After the war, Minner returned to his life as a farmer in Crittenden County, but his life would end just a few years later. The following newspaper death notice gives the details of his death. "Captain R.F. Minner, late of the army, was caught in a mill wheel in Crittenden county, a few days ago, his arm broken in several places, and his ribs severed from the back bone. He lingered until Monday night last, and died in great agony. The accident occurred at Mr. Wilson's mill."[8]

Minner was laid to rest in Hurricane Cemetery near the graves of his parents, his first wife and several of his infant children.

[1] Crittenden County Ministerial Association, Marion, Ky, "Hurricane Methodist," The Churches in Out County, A Bicentennial Celebration Publication, (Marion, KY: n.d.) 29.
[2] Brenda Underdown, Doyle Polk and The Crittenden County, Kentucky Genealogical Society. The Crittenden County, Kentucky Cemeteries  Western Section, Vol. IV, (Evansville, IN: Evansville Bindery, 2006) 76 citing Crittenden County Deed Book M, p. 272.
[3] Joyce M. Woodyard. Livingston County, Kentucky Marriage Records, Vol. 1 (Oct 1799-July 1839), (Smithland, KY: n.p., 1992) 167.
[4] Brenda Joyce Jerome. Crittenden County, Kentucky Marriage Records Vol. 1 1842-1865 and Abstracts of Wills Book 1  1842-1924 (Evansville, IN: Evansville Bindery, 1990) 75.
[5] W.H. Perrin, J.H. Battle, G.C. Kniffen. Kentucky, A History of the State, 8th Edition, (Louisville & Chicago: F.A. Battey & Co., 1888) 716, Google Books, accessed 13 July 2018.
[6] Compiled Service Records of Volunteer Union Soldiers  Who Served from Kentucky,,, Richard F. Minner.
[7] Underdown, Polk and Crittenden County Genealogical Society. Crittenden County Cemeteries, Vol. IV, p. 82. Daniel Minner  born 15 Feb 1797, died 10 Dec 1863.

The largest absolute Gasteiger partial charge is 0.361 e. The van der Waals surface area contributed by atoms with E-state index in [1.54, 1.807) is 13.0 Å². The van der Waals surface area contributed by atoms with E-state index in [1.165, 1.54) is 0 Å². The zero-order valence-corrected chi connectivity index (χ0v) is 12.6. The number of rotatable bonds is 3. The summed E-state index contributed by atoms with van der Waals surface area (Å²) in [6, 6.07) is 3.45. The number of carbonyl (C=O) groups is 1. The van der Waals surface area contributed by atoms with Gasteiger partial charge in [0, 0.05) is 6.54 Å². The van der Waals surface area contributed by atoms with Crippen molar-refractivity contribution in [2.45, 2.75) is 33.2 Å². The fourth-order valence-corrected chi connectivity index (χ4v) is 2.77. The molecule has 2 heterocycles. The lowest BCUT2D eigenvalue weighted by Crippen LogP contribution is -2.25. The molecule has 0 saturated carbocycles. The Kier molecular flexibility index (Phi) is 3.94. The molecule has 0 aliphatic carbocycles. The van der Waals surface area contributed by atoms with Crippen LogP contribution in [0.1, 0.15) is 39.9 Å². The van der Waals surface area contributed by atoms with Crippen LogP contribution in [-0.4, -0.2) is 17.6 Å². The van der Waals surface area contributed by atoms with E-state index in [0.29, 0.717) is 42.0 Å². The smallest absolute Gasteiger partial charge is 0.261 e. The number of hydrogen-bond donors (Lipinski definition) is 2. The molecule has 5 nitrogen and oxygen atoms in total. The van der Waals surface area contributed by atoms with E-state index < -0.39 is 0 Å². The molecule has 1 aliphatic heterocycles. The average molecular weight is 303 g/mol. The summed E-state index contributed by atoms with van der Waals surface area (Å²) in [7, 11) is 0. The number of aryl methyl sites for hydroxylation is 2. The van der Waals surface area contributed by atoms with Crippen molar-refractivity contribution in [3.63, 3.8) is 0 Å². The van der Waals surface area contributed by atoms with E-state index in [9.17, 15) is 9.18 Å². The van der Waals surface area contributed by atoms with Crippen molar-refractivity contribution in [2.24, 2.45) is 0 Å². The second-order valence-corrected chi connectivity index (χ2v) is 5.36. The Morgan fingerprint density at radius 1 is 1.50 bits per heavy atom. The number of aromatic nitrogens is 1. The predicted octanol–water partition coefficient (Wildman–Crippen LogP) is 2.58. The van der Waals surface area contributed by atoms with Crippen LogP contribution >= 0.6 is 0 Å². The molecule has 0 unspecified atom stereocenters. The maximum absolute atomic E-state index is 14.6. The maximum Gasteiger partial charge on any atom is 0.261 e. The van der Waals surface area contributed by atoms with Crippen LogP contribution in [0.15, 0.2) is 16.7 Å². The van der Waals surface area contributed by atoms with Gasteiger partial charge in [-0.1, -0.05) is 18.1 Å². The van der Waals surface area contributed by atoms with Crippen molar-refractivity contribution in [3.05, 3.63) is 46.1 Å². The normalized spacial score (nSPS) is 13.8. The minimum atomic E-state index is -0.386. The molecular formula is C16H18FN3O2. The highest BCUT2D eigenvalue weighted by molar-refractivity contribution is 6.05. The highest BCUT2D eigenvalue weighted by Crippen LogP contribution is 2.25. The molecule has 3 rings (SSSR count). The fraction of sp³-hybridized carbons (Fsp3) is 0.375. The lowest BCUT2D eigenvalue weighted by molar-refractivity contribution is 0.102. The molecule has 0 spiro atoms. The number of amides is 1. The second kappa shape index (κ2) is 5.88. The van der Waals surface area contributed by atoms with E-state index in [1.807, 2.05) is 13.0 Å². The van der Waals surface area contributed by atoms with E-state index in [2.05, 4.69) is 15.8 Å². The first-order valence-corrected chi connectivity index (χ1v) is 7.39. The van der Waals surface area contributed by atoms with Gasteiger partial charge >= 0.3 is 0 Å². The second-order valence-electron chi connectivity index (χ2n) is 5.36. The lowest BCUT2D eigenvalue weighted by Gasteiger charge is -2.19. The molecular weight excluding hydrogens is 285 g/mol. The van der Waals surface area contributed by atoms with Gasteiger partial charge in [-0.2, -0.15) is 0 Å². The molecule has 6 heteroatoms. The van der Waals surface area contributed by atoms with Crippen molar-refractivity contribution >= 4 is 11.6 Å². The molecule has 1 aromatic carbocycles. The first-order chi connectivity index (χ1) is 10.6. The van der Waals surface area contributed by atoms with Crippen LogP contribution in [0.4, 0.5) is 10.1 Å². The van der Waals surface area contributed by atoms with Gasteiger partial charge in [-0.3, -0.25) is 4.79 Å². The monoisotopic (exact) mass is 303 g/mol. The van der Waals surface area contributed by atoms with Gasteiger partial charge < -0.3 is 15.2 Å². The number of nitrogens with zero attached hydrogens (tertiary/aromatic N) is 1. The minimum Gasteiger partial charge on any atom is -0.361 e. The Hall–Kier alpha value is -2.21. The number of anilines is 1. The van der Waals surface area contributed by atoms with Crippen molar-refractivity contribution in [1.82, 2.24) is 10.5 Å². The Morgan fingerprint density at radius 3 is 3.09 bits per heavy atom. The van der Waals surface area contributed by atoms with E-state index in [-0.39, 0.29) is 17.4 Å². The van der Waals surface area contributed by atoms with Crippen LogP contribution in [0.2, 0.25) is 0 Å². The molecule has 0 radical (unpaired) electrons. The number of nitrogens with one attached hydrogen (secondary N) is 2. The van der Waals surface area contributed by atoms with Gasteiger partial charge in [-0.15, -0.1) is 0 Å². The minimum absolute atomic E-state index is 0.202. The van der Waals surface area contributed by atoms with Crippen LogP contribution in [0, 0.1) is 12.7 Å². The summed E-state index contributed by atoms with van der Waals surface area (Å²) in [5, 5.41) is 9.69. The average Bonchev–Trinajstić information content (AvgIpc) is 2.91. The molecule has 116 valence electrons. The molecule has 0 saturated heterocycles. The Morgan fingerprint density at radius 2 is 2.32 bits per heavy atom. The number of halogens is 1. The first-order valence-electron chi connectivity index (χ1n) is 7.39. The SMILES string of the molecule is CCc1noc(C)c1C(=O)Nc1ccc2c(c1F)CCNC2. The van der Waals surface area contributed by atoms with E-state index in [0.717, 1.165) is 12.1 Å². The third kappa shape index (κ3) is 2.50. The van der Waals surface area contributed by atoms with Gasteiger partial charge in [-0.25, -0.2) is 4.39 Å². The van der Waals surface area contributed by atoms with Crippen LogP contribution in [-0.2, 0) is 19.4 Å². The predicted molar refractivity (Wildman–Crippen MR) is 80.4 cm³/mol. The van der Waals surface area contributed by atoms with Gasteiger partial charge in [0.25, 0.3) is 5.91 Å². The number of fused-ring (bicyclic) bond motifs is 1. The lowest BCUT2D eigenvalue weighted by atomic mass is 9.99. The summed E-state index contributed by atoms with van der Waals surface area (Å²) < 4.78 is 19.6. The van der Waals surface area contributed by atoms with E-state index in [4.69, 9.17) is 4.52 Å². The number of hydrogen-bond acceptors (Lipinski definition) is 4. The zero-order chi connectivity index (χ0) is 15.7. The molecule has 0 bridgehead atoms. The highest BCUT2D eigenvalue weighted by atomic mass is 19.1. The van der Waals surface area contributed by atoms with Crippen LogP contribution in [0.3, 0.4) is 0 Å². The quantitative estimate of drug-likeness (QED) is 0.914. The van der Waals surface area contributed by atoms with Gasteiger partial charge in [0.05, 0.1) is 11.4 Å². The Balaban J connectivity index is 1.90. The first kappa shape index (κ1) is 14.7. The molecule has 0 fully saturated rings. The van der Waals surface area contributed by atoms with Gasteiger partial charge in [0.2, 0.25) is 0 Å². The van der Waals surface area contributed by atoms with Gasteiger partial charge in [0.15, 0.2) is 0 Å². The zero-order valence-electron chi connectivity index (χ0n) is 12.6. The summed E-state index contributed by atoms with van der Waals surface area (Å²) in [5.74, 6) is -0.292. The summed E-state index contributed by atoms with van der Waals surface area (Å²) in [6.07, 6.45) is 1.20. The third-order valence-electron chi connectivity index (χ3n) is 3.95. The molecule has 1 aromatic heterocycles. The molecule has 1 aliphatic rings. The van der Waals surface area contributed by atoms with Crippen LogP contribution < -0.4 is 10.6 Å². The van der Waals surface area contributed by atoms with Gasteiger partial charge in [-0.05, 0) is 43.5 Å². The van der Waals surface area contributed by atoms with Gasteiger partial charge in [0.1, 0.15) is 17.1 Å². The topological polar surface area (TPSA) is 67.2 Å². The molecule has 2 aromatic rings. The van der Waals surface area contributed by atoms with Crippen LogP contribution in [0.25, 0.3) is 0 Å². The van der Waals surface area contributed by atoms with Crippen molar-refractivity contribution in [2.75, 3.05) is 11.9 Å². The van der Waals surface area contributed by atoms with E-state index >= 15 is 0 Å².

[8] The Louisville Daily Courier, Louisville, Kentucky, Monday, 25 Feb 1867, p. 1, reprinted from the Smithland Times.

Published 9 August 2018, Western Kentucky Genealogy Blog,

Monday, August 6, 2018

J.R. and Narcisie Butler - Sisco Chapel Cemetery

J.R. Butler
Feb. 17, 1863
Mar. 3, 1948
His Wife
Dec. 29, 1864
Sept. 17, 1927

She was a kind and affectionate wife,  a fond mother, and a friend to all.

Buried Sisco Chapel Cemetery, Crittenden County, Kentucky. Tombstone photographed 20 May 2015.

James R. Butler married  Miss Narcissus Walker 22 March 1882 at the home of Lewis Walker in Crittenden County. [1]

According to  his death certificate, James Robert Butler was the son of Jim Butler, who was born in Tennessee. His mother's name was unknown. The informant named on the death certificate was his wife, Alice Butler.[2]

Narcissus Walker was the daughter of Lewis Walker and Mary Goober/Gober, who had married 10 June 1858 Rutherford County, Tennessee. [3]  Narcissus died at the age of 63 years, 8 months and 18 days.[4]

On 4 March 1931 James R. Butler married Mrs. Alice Howard.[5]

[1] Brenda Joyce Jerome. Crittenden County, Kentucky Marriage Records Vol. II  1866-1886, (Evansville, IN: Evansville Bindery, 1991)  130.
[2] Kentucky Death Certificate #4752, James Robert Butler,
[3] Tennessee Marriage Records 1780-2002, Rutherford County, Lewis Walker and Mary Goober,
[4] Kentucky Death Certificate #22369, Narcissus Butler,
[5] Kentucky County Marriages 1797 - 1954, Crittenden County Bond Book, p. 18,

Published 6 August 2018, Western Kentucky Genealogy Blog,

Thursday, August 2, 2018

An Interesting Family ... What?

I have read a lot of obituaries  in my research and it always causes me to pause and wonder what is meant by the decedent having an "interesting family."  Was the family so ordinary that it was a struggle to find something positive to say or was the family so strange it was difficult to find something nice to say about them?  I don't know the answer.  Do you?  Here is an example of an "interesting family."

"Death of a Well-Known Kentuckian - Many of our citizens will be pained to learn of the death of Mr. John N. Sutcliff, of Marion, Crittenden County, Ky., which melancholy event transpired on Wednesday last, at his home in Crittenden County.  His disease was an affection of the spine and inflammation of the bowels.  Mr. Sutcliff was well know [sic] to many  of our citizens, by whom he was highly esteemed.  He was a large-hearted, genial, social gentleman, and made many warm friends.  He leaves an interesting family, who have the warmest sympathy of the many friends of the deceased in this dark hour of their affliction." [1]

[1] "Death of a Well-Known Kentuckian," The Evansville Daily Journal, Sat., 6 February 1869, p. 4.

Published 2 August 2018, Western Kentucky Genealogy Blog,